A woman’s car was set on fire in Saudi Arabia’s Mecca only a week after the kingdom lifted the ban on female drivers, Gulf News reported on Tuesday.

Salma al-Sherif, 31, said her car had been deliberately set alight this week by men “opposed to women drivers,” AFP reported quoting local media.

“The incident is being investigated by security officials,” Mecca police said in a statement released on Tuesday.

Sherif said she had allegedly faced abuse from men in her neighbourhood soon after she began driving in a bid to ease her financial pressures. “Half of my salary of 4,000 riyals (Rs 73,280) was spent on a driver to take me to my workplace and drive my elderly parents,” Sherif told Arabic newspaper Okaz, according to AFP. “But from the first day of driving I was subjected to insults from men.”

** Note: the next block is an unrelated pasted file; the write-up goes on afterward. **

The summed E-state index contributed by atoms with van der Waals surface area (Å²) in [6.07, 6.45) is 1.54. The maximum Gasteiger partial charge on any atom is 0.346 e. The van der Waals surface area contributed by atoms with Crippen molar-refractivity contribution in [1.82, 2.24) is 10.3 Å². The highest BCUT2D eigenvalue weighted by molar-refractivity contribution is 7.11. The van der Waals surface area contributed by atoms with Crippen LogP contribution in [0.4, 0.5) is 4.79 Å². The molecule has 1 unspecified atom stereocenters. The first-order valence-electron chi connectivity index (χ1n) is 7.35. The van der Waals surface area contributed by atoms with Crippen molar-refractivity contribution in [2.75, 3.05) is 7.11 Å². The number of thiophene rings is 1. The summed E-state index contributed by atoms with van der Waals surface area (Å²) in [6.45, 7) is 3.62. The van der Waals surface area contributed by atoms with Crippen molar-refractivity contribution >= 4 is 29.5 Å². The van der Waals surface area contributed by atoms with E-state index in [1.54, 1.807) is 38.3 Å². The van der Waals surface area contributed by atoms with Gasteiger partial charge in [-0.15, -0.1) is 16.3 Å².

In 2017, Saudi Arabia had announced that it would lift its ban on female drivers by June 2018. On June 24, woman were legally allowed to drive. The Saudi General Traffic Directorate began issuing domestic driving licences to women who have international ones on June 4. Several other women are training at new state-run schools, and three million women are expected to drive by 2020.

Some Saudi men have expressed their dissatisfaction with the change, and are using an Arabic hashtag for “You won’t drive” in their social media posts, BBC reported. Others welcomed the lifting of the ban.